This blog post is the first one in a series of posts, in which I will take a radical information processing perspective on the process of knitting. As it happens this post is also a Cybercraftivist Manifesto for open craft formats.
This series is aimed both at computer-scientists who want to get a deeper understanding of the knitting process and at avid knitters, that would like to learn more about the kind of computation they are performing while they pursue their favorite pass-time. It is based on a computational model of hand-knitting that I developed for my diploma thesis in 2005.
Recently several people have emphatically 1) and critically 2) discussed the idea of “Knitting as Programming”. In her excellent article Alex Bayley argued that it would be far more accurate to speak of “Knitting as Computation” but It seems like I am the only one who went as far as to identify the atomic actions of hand-knitting, pointing out the intimate relations between knitting and computation.
In the workshop announcement he promised to “explore the historical and metaphorical connections between knitting and computation, and between code and pattern”.
If this is music to your ears, check out Yaxu's Article on “The Textural X” 4) where he discusses the relations between knitting and livecoding featuring Tidal a Haskell-based programming language, where “Live coding music is very much like knitting with time”.
Yaxu considers the process of knitting from a functional programming perspective and the resemblance of knitting instructions and Tidal code is actually very striking.
In my computational model of knitting I took a more structural point of view. The idea is to identify the atomic units of knit-work as well as the operations used to manipulate them.
I believe that a big hurdle in trying to formalize knitting patterns, as in the case of KnitML was the pursuit to provide an XML format for instructions, rather than structures.
As every knitter knows, instructions differ radically between German knitting, English knitting, and even more for various types of knitting machines. Knitting instructions will always be inextricably linked to a specific knitting technique.
This inevitably results in a Tower-of-Babel-situation for knitting instructions.
Not only are there different knitting techniques but as a matter of fact individual hand-knitters might prefer different styles of knitting, just as there are left-and right handed people in the world. The book Knitting for Anarchists by Anna Zilboorg 5) is about the struggles of getting away from a one-size-fits-all knitting technique, to alternative ways of producing the exact same structural knit-work. The main issue with Zilboorg's technique is the cognitive overhead for transcribing knitting instructions inside your head.
In the future there may be knitting machines we can't yet imagine. And there is huge potential for collaborative human knitting or crowd crafting. Shane Walter has explored massively parallel human knitting techniques in his Knitting Pieces. Each and every one of those alternative knitting techniques would require rewriting traditional knitting instructions from scratch.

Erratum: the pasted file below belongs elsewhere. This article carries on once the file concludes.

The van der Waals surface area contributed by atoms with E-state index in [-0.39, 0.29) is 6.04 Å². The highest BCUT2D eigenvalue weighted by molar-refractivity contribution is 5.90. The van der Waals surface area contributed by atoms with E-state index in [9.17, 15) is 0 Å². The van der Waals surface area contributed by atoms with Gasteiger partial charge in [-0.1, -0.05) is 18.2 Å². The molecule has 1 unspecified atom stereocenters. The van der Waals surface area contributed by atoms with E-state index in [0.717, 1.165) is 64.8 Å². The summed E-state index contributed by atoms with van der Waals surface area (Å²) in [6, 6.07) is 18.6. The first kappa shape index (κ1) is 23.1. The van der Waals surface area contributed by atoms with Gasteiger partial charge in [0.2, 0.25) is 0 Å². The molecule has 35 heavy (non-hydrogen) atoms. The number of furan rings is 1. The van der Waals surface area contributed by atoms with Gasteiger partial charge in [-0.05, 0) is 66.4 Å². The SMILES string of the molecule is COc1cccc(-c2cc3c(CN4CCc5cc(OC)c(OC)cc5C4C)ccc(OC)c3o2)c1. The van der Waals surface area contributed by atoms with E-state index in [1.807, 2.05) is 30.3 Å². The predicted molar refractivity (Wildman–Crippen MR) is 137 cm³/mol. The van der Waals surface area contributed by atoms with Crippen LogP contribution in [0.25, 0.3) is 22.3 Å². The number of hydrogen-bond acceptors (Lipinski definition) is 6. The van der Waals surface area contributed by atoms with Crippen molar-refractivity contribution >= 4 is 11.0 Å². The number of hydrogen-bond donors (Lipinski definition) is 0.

Traditionally cooking receipes have been used as prime examples for sequential algorithms. But the sequential nature of receipes is an artifact of our linear writing system. No professional cook ever cooks sequentially. Cooks always have several pans on the stove.
In fact cookbooks might actually profit a lot if we represented recipes as structural diagrams that show how the meal is composed from individual ingredients and basic cooking operations, leaving the scheduling task to the cook.
Katie Shelly is working on a beautiful diagrammatic cooking book called Picture Cook 6) which will be available in October 2013.
You can look at some of her cooking diagrams on her website.
What is true for for the craft of cooking is even more true for other crafts. Let's take a look at crochet patterns in Japanese craft culture:
Amigurumi patterns are traditionally conveyed as structure, rather than instructions. As a result the pattern is not restricted to any specific kind of crochet technique. It's the task of the human (or a little helpful program like Knitty) to turn structure into instructions.
The fact that patterns from Amigurumi or lace techniques such as tatting are represented in diagrammatic form might be the result of their inherent complexity, which may best be conveyed visually.
But as a side-effect those patterns can be processed in any order the craftswoman wants to. They can be worked inside-out, bottom-up, in groups and circles, using tools and machines that the creator of the pattern would not even imagine in her wildest dreams.
If we want freely exchangeable craft patterns, that defy the Tower-of-Babel effect, if we want to create a playing ground for the future of computational craft, we first and foremost need to specify structural craft-exchange-formats.
By analyzing the details of individual craft techniques, tools and machines, we can then specify how to turn generic structural representations of fabric into instructions for every single technique.
And this is exactly what I aimed at when I developed a computational model of hand-knitting, the model which we will dive right into, in the second part of this series.